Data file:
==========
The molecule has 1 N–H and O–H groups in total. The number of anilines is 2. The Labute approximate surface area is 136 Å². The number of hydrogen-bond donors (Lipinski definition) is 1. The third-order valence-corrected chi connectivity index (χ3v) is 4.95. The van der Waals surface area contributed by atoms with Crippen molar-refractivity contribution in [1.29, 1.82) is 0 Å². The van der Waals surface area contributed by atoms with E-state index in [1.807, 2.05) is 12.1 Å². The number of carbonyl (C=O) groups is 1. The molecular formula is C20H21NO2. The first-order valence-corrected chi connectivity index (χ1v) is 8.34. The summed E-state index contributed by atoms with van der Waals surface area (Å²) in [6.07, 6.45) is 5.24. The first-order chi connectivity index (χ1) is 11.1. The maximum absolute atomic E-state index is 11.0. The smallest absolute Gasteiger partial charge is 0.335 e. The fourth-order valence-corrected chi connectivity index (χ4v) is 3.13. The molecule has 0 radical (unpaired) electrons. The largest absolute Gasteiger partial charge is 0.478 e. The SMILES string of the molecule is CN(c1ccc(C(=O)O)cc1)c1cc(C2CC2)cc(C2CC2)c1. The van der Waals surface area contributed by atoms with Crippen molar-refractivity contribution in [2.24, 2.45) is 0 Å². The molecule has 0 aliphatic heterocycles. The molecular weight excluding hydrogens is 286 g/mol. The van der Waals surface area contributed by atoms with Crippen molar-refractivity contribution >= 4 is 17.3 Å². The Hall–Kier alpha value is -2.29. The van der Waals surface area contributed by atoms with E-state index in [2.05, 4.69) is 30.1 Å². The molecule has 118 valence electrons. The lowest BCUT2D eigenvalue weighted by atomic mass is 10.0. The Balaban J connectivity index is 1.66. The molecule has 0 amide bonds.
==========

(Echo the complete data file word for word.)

The molecule has 1 N–H and O–H groups in total. The number of anilines is 2. The Labute approximate surface area is 136 Å². The number of hydrogen-bond donors (Lipinski definition) is 1. The third-order valence-corrected chi connectivity index (χ3v) is 4.95. The van der Waals surface area contributed by atoms with Crippen molar-refractivity contribution in [1.29, 1.82) is 0 Å². The van der Waals surface area contributed by atoms with E-state index in [1.807, 2.05) is 12.1 Å². The number of carbonyl (C=O) groups is 1. The molecular formula is C20H21NO2. The first-order valence-corrected chi connectivity index (χ1v) is 8.34. The summed E-state index contributed by atoms with van der Waals surface area (Å²) in [6.07, 6.45) is 5.24. The first-order chi connectivity index (χ1) is 11.1. The maximum absolute atomic E-state index is 11.0. The smallest absolute Gasteiger partial charge is 0.335 e. The fourth-order valence-corrected chi connectivity index (χ4v) is 3.13. The molecule has 0 radical (unpaired) electrons. The largest absolute Gasteiger partial charge is 0.478 e. The SMILES string of the molecule is CN(c1ccc(C(=O)O)cc1)c1cc(C2CC2)cc(C2CC2)c1. The van der Waals surface area contributed by atoms with Crippen molar-refractivity contribution in [2.24, 2.45) is 0 Å². The molecule has 0 aliphatic heterocycles. The molecular weight excluding hydrogens is 286 g/mol. The van der Waals surface area contributed by atoms with Crippen molar-refractivity contribution >= 4 is 17.3 Å². The Hall–Kier alpha value is -2.29. The van der Waals surface area contributed by atoms with E-state index in [2.05, 4.69) is 30.1 Å². The molecule has 118 valence electrons. The lowest BCUT2D eigenvalue weighted by atomic mass is 10.0. The Balaban J connectivity index is 1.66. The molecule has 0 amide bonds.